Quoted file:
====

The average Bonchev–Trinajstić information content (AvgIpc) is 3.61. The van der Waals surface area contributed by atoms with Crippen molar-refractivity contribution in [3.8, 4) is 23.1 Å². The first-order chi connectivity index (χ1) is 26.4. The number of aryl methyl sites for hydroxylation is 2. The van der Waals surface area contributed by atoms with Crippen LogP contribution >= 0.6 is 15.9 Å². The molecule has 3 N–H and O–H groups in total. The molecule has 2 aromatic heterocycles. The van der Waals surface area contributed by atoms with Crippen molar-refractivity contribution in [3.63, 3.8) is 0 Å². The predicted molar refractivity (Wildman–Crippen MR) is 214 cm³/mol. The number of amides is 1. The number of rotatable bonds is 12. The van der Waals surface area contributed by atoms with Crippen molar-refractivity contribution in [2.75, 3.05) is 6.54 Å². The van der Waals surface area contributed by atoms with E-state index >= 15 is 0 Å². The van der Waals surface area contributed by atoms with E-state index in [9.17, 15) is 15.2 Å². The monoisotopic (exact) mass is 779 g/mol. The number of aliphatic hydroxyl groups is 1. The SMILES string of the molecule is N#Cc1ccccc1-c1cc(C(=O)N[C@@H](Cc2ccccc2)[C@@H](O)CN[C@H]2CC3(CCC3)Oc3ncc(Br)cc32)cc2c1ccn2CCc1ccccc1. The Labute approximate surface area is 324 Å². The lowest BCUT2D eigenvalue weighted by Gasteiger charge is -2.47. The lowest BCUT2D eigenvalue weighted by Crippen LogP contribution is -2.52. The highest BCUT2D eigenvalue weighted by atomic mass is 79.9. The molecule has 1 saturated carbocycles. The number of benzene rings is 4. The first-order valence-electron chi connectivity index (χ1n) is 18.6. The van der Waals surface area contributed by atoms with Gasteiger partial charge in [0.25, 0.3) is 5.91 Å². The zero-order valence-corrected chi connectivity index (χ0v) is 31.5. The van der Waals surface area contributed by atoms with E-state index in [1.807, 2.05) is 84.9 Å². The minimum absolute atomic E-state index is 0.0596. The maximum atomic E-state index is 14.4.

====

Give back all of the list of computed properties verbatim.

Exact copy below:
The average Bonchev–Trinajstić information content (AvgIpc) is 3.61. The van der Waals surface area contributed by atoms with Crippen molar-refractivity contribution in [3.8, 4) is 23.1 Å². The first-order chi connectivity index (χ1) is 26.4. The number of aryl methyl sites for hydroxylation is 2. The van der Waals surface area contributed by atoms with Crippen LogP contribution >= 0.6 is 15.9 Å². The molecule has 3 N–H and O–H groups in total. The molecule has 2 aromatic heterocycles. The van der Waals surface area contributed by atoms with Crippen molar-refractivity contribution in [3.63, 3.8) is 0 Å². The predicted molar refractivity (Wildman–Crippen MR) is 214 cm³/mol. The number of amides is 1. The number of rotatable bonds is 12. The van der Waals surface area contributed by atoms with Crippen molar-refractivity contribution in [2.75, 3.05) is 6.54 Å². The van der Waals surface area contributed by atoms with E-state index >= 15 is 0 Å². The van der Waals surface area contributed by atoms with E-state index in [9.17, 15) is 15.2 Å². The monoisotopic (exact) mass is 779 g/mol. The number of aliphatic hydroxyl groups is 1. The SMILES string of the molecule is N#Cc1ccccc1-c1cc(C(=O)N[C@@H](Cc2ccccc2)[C@@H](O)CN[C@H]2CC3(CCC3)Oc3ncc(Br)cc32)cc2c1ccn2CCc1ccccc1. The Labute approximate surface area is 324 Å². The lowest BCUT2D eigenvalue weighted by Gasteiger charge is -2.47. The lowest BCUT2D eigenvalue weighted by Crippen LogP contribution is -2.52. The highest BCUT2D eigenvalue weighted by atomic mass is 79.9. The molecule has 1 saturated carbocycles. The number of benzene rings is 4. The first-order valence-electron chi connectivity index (χ1n) is 18.6. The van der Waals surface area contributed by atoms with Gasteiger partial charge in [0.25, 0.3) is 5.91 Å². The zero-order valence-corrected chi connectivity index (χ0v) is 31.5. The van der Waals surface area contributed by atoms with E-state index in [1.807, 2.05) is 84.9 Å². The minimum absolute atomic E-state index is 0.0596. The maximum atomic E-state index is 14.4.